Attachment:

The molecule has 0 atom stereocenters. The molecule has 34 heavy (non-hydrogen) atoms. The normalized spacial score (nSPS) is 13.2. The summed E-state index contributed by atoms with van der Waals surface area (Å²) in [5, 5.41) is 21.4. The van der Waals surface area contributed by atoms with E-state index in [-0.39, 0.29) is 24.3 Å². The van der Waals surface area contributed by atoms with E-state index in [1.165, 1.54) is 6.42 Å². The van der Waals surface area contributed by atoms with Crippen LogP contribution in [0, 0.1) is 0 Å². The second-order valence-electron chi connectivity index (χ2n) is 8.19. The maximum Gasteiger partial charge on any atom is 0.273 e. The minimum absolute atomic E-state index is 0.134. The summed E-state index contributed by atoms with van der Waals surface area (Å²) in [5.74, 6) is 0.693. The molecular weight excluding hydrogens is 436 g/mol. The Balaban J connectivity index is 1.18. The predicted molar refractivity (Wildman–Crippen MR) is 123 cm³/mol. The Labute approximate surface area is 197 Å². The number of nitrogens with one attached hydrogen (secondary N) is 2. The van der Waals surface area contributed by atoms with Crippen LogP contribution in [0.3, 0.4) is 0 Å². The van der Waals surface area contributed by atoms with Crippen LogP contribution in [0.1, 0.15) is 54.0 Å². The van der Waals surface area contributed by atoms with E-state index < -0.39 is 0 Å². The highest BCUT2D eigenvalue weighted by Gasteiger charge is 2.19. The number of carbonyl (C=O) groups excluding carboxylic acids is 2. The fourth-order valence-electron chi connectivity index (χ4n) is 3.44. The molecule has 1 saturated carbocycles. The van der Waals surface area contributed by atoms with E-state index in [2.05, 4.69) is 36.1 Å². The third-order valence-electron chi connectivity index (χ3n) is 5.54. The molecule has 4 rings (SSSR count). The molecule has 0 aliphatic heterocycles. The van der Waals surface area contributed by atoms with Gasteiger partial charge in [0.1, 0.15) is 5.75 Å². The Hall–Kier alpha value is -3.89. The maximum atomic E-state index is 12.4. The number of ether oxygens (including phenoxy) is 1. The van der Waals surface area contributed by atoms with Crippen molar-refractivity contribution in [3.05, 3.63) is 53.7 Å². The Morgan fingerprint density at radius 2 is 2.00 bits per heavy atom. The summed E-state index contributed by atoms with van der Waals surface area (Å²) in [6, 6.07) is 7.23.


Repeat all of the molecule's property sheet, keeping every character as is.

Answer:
The molecule has 0 atom stereocenters. The molecule has 34 heavy (non-hydrogen) atoms. The normalized spacial score (nSPS) is 13.2. The summed E-state index contributed by atoms with van der Waals surface area (Å²) in [5, 5.41) is 21.4. The van der Waals surface area contributed by atoms with E-state index in [-0.39, 0.29) is 24.3 Å². The van der Waals surface area contributed by atoms with E-state index in [1.165, 1.54) is 6.42 Å². The van der Waals surface area contributed by atoms with Crippen LogP contribution in [0, 0.1) is 0 Å². The second-order valence-electron chi connectivity index (χ2n) is 8.19. The maximum Gasteiger partial charge on any atom is 0.273 e. The minimum absolute atomic E-state index is 0.134. The summed E-state index contributed by atoms with van der Waals surface area (Å²) in [5.74, 6) is 0.693. The molecular weight excluding hydrogens is 436 g/mol. The Balaban J connectivity index is 1.18. The predicted molar refractivity (Wildman–Crippen MR) is 123 cm³/mol. The Labute approximate surface area is 197 Å². The number of nitrogens with one attached hydrogen (secondary N) is 2. The van der Waals surface area contributed by atoms with Crippen LogP contribution in [0.3, 0.4) is 0 Å². The van der Waals surface area contributed by atoms with Crippen LogP contribution in [0.1, 0.15) is 54.0 Å². The van der Waals surface area contributed by atoms with E-state index < -0.39 is 0 Å². The highest BCUT2D eigenvalue weighted by Gasteiger charge is 2.19. The number of carbonyl (C=O) groups excluding carboxylic acids is 2. The fourth-order valence-electron chi connectivity index (χ4n) is 3.44. The molecule has 1 saturated carbocycles. The van der Waals surface area contributed by atoms with E-state index in [2.05, 4.69) is 36.1 Å². The third-order valence-electron chi connectivity index (χ3n) is 5.54. The molecule has 4 rings (SSSR count). The molecule has 0 aliphatic heterocycles. The van der Waals surface area contributed by atoms with Gasteiger partial charge in [0.1, 0.15) is 5.75 Å². The Hall–Kier alpha value is -3.89. The maximum atomic E-state index is 12.4. The number of ether oxygens (including phenoxy) is 1. The van der Waals surface area contributed by atoms with Crippen molar-refractivity contribution in [3.05, 3.63) is 53.7 Å². The Morgan fingerprint density at radius 2 is 2.00 bits per heavy atom. The summed E-state index contributed by atoms with van der Waals surface area (Å²) in [6, 6.07) is 7.23.